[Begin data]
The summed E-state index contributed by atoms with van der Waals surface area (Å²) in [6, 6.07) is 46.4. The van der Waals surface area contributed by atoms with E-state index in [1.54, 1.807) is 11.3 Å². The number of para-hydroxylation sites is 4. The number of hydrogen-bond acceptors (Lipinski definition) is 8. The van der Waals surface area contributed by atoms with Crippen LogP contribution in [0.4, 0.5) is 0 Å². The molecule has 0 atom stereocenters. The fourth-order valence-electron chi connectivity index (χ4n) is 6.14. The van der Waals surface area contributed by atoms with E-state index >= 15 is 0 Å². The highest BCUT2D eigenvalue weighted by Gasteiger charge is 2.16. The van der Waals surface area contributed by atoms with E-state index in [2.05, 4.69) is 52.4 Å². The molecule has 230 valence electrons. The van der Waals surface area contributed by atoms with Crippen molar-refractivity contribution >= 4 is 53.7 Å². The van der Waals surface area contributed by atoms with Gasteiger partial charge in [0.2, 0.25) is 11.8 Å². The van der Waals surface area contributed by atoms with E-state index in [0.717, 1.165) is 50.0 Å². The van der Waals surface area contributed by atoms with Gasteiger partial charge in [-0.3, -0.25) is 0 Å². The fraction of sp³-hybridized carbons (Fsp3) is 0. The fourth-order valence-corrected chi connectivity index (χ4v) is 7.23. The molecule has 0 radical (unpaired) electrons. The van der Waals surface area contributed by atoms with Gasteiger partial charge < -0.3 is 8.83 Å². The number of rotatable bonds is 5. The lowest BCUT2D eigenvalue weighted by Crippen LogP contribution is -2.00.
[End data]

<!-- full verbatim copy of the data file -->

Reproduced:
The summed E-state index contributed by atoms with van der Waals surface area (Å²) in [6, 6.07) is 46.4. The van der Waals surface area contributed by atoms with E-state index in [1.54, 1.807) is 11.3 Å². The number of para-hydroxylation sites is 4. The number of hydrogen-bond acceptors (Lipinski definition) is 8. The van der Waals surface area contributed by atoms with Crippen LogP contribution in [0.4, 0.5) is 0 Å². The molecule has 0 atom stereocenters. The fourth-order valence-electron chi connectivity index (χ4n) is 6.14. The van der Waals surface area contributed by atoms with E-state index >= 15 is 0 Å². The highest BCUT2D eigenvalue weighted by Gasteiger charge is 2.16. The van der Waals surface area contributed by atoms with E-state index in [2.05, 4.69) is 52.4 Å². The molecule has 230 valence electrons. The van der Waals surface area contributed by atoms with Crippen molar-refractivity contribution >= 4 is 53.7 Å². The van der Waals surface area contributed by atoms with Gasteiger partial charge in [0.2, 0.25) is 11.8 Å². The van der Waals surface area contributed by atoms with E-state index in [0.717, 1.165) is 50.0 Å². The van der Waals surface area contributed by atoms with Gasteiger partial charge in [-0.3, -0.25) is 0 Å². The fraction of sp³-hybridized carbons (Fsp3) is 0. The fourth-order valence-corrected chi connectivity index (χ4v) is 7.23. The molecule has 0 radical (unpaired) electrons. The van der Waals surface area contributed by atoms with Gasteiger partial charge < -0.3 is 8.83 Å². The number of rotatable bonds is 5. The lowest BCUT2D eigenvalue weighted by Crippen LogP contribution is -2.00.